Owen couldn't get over the memory of Bucky and the wild horse. It did something to him, inside. He didn't want to stay on the ranch any longer. He wanted to leave the Hundred and One. He wanted to go home.
But he wasn't ready yet. He heard of a trail drive going to Colorado so he signed on. Soon he found himself herding cattle on the flat lands of northwestern Oklahoma, now the State of Oklahoma. They rode northwest toward the Panhandle of Oklahoma where one could see for twenty miles ahead. "There's nothing here taller than a picket fence," he said. The drive delivered half its cattle to Liberal, Kansas before moving on toward Lamar, Colorado .
It was a hard life, driving cattle all day long. He missed his family. He missed his pals. He wanted to have some fun. He wanted an adventure. The cowpokes on the drive were always tired or in a mean mood. What in the world was he doing heading north when his family was in the south?
When they finally got to Lamar and delivered the last of the cattle, he was ready for some fun. He and some of the trail drivers headed into town for some drinkin' and women. Owen had been away from home for almost two years now, and he was becoming a man, he thought. He had hardened from riding and roping and herding cattle. He had learned to talk tough like other cowboys. He had a good saddle rig and a good horse. And he was a tough dude.
They rode into Lamar and found a hotel where they washed off a month's dirt and whiskers. Owen bought himself a new suit of clothes. Then, he and the boys went to a saloon to find some whiskey.
It didn't take long for all of them to get roaring drunk, and Owen passed out. When he awoke, he was in the back of the saloon in a makeshift bed. He raised up on one elbow and his head was pounding. He was hot, then cold and he reached for the covers. Then, he noticed that his new suit of clothes was gone and he was wearing only his long-handle underwear.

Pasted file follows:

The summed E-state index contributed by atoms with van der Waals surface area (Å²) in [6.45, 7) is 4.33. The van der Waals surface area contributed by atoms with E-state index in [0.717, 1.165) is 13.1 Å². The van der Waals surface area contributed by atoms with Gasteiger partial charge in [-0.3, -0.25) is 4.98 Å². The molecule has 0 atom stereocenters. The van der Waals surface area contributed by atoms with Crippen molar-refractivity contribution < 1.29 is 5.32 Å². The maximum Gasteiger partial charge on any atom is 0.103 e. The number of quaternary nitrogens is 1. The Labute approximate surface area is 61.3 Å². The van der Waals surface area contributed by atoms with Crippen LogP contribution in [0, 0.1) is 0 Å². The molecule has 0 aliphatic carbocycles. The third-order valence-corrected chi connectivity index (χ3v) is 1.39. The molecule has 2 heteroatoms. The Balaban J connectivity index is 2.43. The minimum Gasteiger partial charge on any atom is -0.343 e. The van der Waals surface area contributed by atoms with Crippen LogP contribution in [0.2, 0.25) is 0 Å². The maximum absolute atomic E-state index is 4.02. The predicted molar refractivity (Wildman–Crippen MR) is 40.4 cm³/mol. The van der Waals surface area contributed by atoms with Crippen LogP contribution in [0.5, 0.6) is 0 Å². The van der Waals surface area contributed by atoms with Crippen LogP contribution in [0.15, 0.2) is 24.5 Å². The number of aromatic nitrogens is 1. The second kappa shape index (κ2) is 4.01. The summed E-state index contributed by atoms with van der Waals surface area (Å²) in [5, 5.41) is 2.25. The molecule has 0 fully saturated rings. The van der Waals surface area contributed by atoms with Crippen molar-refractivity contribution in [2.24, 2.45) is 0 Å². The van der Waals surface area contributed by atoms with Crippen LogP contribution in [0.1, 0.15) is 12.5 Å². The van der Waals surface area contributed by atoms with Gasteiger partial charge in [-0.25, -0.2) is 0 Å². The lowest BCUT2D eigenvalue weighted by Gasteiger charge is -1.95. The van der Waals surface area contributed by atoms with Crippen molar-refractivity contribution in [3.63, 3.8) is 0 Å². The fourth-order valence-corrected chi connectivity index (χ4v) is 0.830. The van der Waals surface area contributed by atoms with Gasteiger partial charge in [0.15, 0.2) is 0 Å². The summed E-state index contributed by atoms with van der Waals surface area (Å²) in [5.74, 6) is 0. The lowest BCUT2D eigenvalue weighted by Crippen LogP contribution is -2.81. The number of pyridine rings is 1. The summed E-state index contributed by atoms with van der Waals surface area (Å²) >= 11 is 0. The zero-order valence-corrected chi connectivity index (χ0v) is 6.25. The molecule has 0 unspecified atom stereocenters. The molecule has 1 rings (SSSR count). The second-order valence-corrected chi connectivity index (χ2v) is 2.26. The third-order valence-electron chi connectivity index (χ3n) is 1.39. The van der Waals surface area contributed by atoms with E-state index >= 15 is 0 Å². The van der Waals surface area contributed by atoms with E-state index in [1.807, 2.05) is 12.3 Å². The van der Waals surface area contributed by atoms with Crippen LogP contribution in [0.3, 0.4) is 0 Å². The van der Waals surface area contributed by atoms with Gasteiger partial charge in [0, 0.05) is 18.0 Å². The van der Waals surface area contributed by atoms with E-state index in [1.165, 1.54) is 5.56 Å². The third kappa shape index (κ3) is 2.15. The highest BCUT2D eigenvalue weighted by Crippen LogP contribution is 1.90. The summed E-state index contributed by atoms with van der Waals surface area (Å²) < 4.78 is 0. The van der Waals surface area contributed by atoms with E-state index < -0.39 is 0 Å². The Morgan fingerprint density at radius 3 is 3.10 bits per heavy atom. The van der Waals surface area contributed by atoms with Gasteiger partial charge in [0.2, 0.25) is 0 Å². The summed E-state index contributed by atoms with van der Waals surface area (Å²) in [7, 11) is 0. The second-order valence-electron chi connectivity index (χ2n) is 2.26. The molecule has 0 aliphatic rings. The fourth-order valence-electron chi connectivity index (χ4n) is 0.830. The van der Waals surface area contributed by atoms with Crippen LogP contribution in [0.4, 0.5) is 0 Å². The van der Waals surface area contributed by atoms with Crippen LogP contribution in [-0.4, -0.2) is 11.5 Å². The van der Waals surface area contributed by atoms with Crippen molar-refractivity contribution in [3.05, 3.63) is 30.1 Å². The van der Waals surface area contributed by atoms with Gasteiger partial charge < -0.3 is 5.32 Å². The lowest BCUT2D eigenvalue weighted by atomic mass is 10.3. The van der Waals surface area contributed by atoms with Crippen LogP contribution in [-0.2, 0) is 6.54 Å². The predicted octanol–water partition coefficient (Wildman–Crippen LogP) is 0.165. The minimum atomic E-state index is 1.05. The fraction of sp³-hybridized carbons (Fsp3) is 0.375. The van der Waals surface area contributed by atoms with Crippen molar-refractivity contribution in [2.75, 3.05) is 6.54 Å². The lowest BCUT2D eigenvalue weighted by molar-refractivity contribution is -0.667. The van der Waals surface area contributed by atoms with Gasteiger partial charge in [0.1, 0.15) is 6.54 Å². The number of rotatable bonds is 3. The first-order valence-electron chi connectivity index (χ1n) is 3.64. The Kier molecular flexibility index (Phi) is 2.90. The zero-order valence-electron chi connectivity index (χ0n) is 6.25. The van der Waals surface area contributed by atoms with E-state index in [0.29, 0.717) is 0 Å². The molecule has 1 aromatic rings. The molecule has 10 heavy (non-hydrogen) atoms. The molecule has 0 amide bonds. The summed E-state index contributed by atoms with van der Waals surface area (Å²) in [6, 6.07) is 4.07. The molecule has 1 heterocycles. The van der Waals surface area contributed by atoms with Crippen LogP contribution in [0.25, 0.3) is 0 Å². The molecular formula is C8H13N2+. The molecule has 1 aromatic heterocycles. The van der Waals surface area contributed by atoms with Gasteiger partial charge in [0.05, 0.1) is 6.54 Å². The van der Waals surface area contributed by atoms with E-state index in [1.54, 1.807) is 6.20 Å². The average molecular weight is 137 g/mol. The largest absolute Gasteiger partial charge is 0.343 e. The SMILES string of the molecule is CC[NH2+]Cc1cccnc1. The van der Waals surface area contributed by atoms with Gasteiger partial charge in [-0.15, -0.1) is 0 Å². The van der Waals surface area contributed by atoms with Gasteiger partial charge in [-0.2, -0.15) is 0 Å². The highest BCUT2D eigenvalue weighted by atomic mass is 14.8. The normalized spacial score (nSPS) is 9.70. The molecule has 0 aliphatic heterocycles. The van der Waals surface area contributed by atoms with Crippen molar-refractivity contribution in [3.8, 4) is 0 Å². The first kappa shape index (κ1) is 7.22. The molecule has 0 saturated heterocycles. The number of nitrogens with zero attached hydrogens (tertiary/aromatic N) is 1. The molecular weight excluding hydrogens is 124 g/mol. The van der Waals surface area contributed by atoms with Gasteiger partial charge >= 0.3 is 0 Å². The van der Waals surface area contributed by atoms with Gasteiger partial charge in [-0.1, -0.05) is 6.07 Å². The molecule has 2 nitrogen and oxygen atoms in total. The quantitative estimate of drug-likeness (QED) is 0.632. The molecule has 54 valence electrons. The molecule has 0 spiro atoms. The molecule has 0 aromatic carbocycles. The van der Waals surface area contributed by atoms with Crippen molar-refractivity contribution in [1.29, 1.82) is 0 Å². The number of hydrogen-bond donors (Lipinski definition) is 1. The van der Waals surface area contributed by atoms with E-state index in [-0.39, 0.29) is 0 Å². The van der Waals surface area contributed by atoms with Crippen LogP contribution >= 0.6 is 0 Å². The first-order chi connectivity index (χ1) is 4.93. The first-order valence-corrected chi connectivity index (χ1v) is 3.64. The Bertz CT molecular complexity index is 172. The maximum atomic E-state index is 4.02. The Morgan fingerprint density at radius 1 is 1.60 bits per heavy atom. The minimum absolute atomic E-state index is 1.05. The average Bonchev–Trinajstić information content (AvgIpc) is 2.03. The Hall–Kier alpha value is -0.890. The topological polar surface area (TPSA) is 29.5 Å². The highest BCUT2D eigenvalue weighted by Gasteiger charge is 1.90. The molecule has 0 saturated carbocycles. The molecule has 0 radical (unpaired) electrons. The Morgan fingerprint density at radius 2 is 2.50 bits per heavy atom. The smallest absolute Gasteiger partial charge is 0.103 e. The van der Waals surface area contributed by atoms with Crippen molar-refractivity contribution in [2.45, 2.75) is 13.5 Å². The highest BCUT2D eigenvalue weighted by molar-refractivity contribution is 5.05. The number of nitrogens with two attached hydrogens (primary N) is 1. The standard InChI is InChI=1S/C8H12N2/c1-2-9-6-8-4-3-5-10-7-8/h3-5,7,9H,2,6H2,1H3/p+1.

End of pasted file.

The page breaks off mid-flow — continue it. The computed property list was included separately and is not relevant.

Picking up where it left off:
He felt sick, nauseous and fell back onto the bed. He fell asleep again and was awakened by a man standing over him. "Wake up, Buddy. Take this!" The man was handing him a glass with something in it. Owen swallowed the drink and began to regurgitate it almost immediately. "Son of a bitch!" the man cried. "Nell! Come back here, will ya?'"
A woman appeared through a curtained door. Owen could hardly see and he could only make out the outline of a woman standing over him. For a moment, he thought it was his mother. "Hey, Buddy. You all right? You got a fever. That drinkin' you did was just the beginnin' of somethin' else. You have had a bad fever for two days now. I think you got the vapors." She wiped his face with a cool cloth and Owen fell asleep again.
It took Owen a week to get over whatever he had come down with. His trail driving cowboy friends had already left town and he was there in the back of the saloon, cast off like an old blanket. His money was gone and so was his new suit of clothes. The owner of the saloon found some old pants for him and a shirt and boots.